Bava Kamma 6b:11-26בבא קמא ו׳ ב:י״א-כ״ו
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6bו׳ ב

שור יוכיח

The Gemara suggests: The primary category of Ox will prove that this fact, that the ox, i.e., the cause of the damage, entered the public domain with permission, is not a reason to exempt its owner from payment, as that is the nature of the primary category of Ox, and one is liable for damage caused by his ox.

מה לשור שכן דרכו לילך ולהזיק

The Gemara questions the derivation from Ox: What is notable about Ox? It is notable in that it is the typical manner of the animals in these categories to proceed from one place to another and cause damage. By contrast, in the case of the sewage, it is not its typical manner to proceed and cause damage. Accordingly, how can one learn the halakha in this case from the primary category of Ox?

בור תוכיח וחזר הדין

The Gemara suggests: If one attempts to challenge the derivation from Ox in this manner, it is possible to respond: The halakha of the primary category of Pit will prove that the lack of this characteristic, of the typical manner being to proceed and cause damage, is not a reason to exempt one from paying restitution for the damage, as that is the nature of Pit, and one is liable for damage caused by his pit. The Gemara notes: And as Pit and Ox each prove that the defining characteristic of the other is not decisive in establishing liability or exemption, the derivation has reverted to its starting point, and liability in these cases is derived from the common denominator of Pit and Ox. This is the halakha added by the common denominator stated in the mishna.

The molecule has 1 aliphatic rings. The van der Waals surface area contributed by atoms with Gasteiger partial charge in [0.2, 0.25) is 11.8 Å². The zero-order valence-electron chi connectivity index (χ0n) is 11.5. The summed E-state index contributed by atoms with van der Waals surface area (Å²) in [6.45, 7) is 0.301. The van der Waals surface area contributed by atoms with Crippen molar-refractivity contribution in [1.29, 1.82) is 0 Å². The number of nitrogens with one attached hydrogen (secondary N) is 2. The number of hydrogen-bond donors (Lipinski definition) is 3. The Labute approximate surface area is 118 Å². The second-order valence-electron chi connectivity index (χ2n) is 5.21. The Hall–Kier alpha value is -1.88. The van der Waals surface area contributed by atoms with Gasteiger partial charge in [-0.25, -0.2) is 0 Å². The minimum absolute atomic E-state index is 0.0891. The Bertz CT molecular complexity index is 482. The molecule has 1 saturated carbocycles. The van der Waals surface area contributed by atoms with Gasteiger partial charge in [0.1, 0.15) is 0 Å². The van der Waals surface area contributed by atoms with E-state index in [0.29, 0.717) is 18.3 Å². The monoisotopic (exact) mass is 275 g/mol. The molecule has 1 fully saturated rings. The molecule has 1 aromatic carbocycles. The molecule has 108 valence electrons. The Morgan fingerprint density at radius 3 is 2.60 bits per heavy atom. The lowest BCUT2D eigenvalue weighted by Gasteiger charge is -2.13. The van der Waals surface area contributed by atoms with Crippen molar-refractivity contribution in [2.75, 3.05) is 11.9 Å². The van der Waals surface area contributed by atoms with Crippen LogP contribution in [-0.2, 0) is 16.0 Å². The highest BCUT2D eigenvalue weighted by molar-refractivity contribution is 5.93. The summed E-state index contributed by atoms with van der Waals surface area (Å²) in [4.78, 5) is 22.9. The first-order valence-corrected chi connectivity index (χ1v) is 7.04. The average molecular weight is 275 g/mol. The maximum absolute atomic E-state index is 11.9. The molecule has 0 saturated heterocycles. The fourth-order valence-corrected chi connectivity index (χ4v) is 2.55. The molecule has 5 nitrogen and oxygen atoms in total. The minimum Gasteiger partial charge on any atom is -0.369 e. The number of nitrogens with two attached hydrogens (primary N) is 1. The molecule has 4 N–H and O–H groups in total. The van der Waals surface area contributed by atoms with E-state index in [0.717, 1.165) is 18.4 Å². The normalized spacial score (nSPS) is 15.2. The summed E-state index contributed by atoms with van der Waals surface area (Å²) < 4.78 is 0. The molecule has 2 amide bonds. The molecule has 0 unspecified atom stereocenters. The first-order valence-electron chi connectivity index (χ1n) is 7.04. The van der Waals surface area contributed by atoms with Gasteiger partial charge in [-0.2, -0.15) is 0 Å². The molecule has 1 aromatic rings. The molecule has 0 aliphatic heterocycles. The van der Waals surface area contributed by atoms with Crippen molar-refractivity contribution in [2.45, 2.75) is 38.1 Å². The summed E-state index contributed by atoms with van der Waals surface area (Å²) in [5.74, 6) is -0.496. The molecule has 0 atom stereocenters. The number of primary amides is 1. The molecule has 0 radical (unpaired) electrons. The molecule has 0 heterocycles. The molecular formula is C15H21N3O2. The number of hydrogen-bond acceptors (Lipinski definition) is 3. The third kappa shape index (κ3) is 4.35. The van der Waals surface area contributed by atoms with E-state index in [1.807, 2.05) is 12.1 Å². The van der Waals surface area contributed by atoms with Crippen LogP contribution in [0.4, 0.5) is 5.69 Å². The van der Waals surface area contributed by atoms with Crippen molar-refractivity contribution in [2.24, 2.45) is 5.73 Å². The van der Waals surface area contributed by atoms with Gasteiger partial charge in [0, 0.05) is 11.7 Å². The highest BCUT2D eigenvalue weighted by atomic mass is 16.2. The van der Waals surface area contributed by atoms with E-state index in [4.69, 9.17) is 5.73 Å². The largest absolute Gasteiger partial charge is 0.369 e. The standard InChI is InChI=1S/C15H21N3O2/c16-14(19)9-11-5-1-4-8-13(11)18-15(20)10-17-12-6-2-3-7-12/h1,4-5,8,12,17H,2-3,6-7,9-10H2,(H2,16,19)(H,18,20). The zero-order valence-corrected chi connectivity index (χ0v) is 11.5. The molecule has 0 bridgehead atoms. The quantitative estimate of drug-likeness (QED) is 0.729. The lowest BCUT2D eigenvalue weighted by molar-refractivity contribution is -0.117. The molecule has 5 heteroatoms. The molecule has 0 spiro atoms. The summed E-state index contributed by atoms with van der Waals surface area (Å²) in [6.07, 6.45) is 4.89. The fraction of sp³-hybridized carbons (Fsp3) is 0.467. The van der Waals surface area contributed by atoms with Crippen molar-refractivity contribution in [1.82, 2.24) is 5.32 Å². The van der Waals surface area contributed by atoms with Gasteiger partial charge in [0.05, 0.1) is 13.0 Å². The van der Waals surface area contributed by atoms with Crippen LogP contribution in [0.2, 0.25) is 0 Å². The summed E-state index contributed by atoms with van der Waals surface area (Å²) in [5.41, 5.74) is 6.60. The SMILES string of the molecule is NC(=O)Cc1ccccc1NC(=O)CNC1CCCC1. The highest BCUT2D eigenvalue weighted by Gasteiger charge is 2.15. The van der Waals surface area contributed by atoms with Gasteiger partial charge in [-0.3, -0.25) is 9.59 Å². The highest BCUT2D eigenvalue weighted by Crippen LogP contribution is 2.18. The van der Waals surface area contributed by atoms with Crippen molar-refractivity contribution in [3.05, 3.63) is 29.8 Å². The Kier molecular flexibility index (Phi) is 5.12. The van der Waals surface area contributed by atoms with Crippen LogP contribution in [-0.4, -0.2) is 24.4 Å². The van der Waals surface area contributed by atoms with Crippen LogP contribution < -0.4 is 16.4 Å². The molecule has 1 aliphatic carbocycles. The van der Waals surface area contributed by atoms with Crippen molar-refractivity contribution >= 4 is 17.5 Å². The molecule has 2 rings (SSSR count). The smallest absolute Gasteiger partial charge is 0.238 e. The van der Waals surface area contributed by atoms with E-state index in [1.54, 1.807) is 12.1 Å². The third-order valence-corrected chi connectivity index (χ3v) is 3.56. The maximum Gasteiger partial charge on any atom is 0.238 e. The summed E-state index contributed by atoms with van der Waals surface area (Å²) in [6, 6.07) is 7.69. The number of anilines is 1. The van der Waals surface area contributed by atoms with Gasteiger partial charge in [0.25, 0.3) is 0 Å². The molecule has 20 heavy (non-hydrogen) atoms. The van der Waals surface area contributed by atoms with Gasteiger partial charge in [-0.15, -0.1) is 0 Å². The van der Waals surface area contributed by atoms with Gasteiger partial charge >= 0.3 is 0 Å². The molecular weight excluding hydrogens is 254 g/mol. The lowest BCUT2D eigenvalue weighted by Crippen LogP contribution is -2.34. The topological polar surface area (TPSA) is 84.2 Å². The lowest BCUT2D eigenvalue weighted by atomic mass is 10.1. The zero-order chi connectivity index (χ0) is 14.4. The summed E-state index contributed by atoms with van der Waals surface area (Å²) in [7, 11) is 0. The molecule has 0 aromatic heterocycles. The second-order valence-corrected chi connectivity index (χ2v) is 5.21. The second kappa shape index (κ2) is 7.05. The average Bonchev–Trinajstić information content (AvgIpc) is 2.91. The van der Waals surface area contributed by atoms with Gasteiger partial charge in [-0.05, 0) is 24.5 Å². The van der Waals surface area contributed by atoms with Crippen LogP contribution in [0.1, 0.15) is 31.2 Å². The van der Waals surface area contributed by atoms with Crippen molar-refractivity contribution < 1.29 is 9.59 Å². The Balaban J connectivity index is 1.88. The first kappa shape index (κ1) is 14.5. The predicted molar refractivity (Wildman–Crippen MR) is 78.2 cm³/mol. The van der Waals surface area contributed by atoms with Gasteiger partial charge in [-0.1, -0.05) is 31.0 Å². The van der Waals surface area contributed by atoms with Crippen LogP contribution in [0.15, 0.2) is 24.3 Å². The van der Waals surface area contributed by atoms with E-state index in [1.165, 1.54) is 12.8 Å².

רבינא אמר לאתויי הא דתנן הכותל והאילן שנפלו לרה"ר והזיקו פטור מלשלם נתנו לו זמן לקוץ את האילן ולסתור את הכותל ונפלו בתוך הזמן והזיקו פטור לאחר הזמן חייב